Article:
Just about every pilot I know uses an iPad or Android tablet with ForeFlight, Garmin Pilot or WingX software. In most cases it’s their primary tool for both flight planning and navigation. I’m no different. Even though my GRT Avionics flight display has flight planning and GPS navigation, the convenience of having an iPad mini (an older version 2 model) running WingX is tough to beat. A RAM holder attached to the right side of the panel, next to the radio and transponder, keeps my iPad within easy reach.
The iPad mini 2 may not be the latest and greatest, but with the addition of a plug-in Bad Elf GPS receiver and a Stratux dual-band ADS-B receiver—which talks to the iPad via Wi-Fi—it fulfills the needs of basic VFR flying and then some.
If there’s a downside, it’s that the iPad runs hot. That’s not surprising considering how hard the processor must be working with WingX, Bad Elf and Stratux all going at once. I searched and found that Apple recommends operating at temperatures between 32° and 95° F. Additional searches found information that suggests iPads automatically shut down if they get above 116° F. While mine has never shut down, many pilots and boat operators have reported shutdowns due to overheating. So it is definitely a cause for concern and worth trying to get it to run a bit cooler.
To find out exactly how hot my iPad was getting, I set it in the shade on the back porch and let it run with Wi-Fi and GPS connected (as well as being charged via the GPS pass-through port). I taped a couple of probes to the back and waited for the temperature to peak. After about 30 minutes it hit 108° F and stayed there.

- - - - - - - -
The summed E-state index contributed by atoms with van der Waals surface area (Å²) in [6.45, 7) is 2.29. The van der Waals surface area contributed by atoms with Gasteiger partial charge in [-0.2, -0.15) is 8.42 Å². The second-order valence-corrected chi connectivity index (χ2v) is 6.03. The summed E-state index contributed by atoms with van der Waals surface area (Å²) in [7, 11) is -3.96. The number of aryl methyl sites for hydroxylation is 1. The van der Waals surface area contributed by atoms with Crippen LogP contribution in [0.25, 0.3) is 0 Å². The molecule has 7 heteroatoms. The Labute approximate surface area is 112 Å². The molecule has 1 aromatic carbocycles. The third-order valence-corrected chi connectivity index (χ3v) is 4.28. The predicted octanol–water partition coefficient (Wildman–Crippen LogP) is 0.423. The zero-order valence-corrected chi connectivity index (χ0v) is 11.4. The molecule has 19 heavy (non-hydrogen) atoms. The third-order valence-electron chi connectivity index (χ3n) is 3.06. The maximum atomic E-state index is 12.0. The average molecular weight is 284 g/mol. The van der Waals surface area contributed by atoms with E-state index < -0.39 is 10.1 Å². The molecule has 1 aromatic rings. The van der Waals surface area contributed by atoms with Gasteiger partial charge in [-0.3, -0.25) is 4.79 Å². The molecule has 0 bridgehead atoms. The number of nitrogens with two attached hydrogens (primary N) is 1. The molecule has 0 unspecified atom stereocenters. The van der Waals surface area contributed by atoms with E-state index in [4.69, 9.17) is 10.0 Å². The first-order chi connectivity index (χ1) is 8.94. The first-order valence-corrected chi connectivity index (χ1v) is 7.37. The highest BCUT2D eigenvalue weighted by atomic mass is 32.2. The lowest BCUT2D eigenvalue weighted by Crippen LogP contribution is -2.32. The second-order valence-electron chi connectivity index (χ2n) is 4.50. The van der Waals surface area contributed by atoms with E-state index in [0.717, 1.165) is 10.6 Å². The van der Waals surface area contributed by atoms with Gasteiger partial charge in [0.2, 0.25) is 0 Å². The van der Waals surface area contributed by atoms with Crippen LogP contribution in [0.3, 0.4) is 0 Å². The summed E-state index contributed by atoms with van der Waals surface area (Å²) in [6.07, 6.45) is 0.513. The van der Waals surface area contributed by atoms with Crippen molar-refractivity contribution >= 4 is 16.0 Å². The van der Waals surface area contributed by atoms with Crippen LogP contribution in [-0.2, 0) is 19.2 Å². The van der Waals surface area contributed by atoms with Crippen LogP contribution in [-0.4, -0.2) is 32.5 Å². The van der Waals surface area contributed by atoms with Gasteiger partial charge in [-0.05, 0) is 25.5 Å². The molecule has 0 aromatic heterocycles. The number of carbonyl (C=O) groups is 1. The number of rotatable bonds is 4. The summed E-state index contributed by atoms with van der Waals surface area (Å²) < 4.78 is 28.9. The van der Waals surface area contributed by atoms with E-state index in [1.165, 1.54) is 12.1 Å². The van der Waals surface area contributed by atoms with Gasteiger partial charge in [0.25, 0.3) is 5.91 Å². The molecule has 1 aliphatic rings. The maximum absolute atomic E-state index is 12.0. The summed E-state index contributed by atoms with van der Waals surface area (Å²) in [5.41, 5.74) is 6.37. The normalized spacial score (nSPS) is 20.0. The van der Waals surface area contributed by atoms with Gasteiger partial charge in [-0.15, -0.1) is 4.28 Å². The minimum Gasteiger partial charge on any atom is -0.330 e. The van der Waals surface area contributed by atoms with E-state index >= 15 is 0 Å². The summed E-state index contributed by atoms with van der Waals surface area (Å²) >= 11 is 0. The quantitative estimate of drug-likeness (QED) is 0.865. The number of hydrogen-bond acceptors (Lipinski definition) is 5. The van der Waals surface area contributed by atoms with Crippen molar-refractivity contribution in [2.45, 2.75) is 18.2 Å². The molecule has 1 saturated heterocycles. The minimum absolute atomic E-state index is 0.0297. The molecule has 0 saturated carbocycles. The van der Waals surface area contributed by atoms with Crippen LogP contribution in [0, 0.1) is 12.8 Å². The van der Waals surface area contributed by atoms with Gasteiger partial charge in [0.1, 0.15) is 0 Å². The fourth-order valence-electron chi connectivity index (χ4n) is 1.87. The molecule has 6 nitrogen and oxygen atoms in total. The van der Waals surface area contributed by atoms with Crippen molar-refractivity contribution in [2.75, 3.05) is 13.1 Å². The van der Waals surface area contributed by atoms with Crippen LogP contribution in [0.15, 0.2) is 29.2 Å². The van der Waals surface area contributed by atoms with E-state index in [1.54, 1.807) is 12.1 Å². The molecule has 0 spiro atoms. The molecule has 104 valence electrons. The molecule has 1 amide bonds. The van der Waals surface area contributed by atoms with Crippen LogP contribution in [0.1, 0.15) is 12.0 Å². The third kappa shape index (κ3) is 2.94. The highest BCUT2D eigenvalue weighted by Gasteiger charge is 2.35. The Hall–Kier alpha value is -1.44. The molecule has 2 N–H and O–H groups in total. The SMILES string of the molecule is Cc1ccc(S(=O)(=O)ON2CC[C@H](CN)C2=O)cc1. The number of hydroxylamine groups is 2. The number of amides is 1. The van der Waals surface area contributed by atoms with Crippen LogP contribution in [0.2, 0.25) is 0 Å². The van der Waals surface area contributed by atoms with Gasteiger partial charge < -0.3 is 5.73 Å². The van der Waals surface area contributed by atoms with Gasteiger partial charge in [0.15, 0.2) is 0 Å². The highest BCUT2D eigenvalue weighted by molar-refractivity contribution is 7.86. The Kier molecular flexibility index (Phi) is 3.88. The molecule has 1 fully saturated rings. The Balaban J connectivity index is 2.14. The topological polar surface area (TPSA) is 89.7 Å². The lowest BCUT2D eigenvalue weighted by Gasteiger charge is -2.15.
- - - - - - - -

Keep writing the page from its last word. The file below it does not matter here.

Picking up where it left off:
The obvious choice for cooling a tablet is an aftermarket chiller that clips on the back. These typically consist of a plastic case with one or more miniature fans to dissipate heat. The ones I looked at were either too expensive, too bulky or both. With nothing jumping out as being particularly suitable, it occurred to me that I might divert some airflow from a cabin vent. My theory was that, at 115 knots, both the volume and velocity of air available for chilling the iPad would be way more than a couple of piddly fans clipped to the back of the tablet.
With that in mind, I came up with a simple system that consists of a diverter coupling, a flange connector and about four feet of 3/4-inch CEET/SCAT-type hose. I modeled both the diverter and flange using Solid Edge design software and printed the parts out of nylon on a 3D printer. I drilled a 3/4-inch hole in the RAM holder and tapped screw holes for the flange coupler. I then milled two grooves in the RAM holder so the incoming air could escape across the back of the iPad.
I did two test flights to measure how much cooling effect the system had on the iPad. On both flights, during warm-up and taxi, not much cooling occurred, but once in the air and cruising, the temperature dropped significantly. On the second flight, I tested the effect of adding a damp paper towel between the iPad and RAM holder. The idea was to see how much the swamp-cooler effect would improve the cooling. It seemed to work, but given the effectiveness of the system without it, it’s not something I would do except maybe in a heat-wave circumstance.
That’s it for now. Time to get back in the shop and make some chips!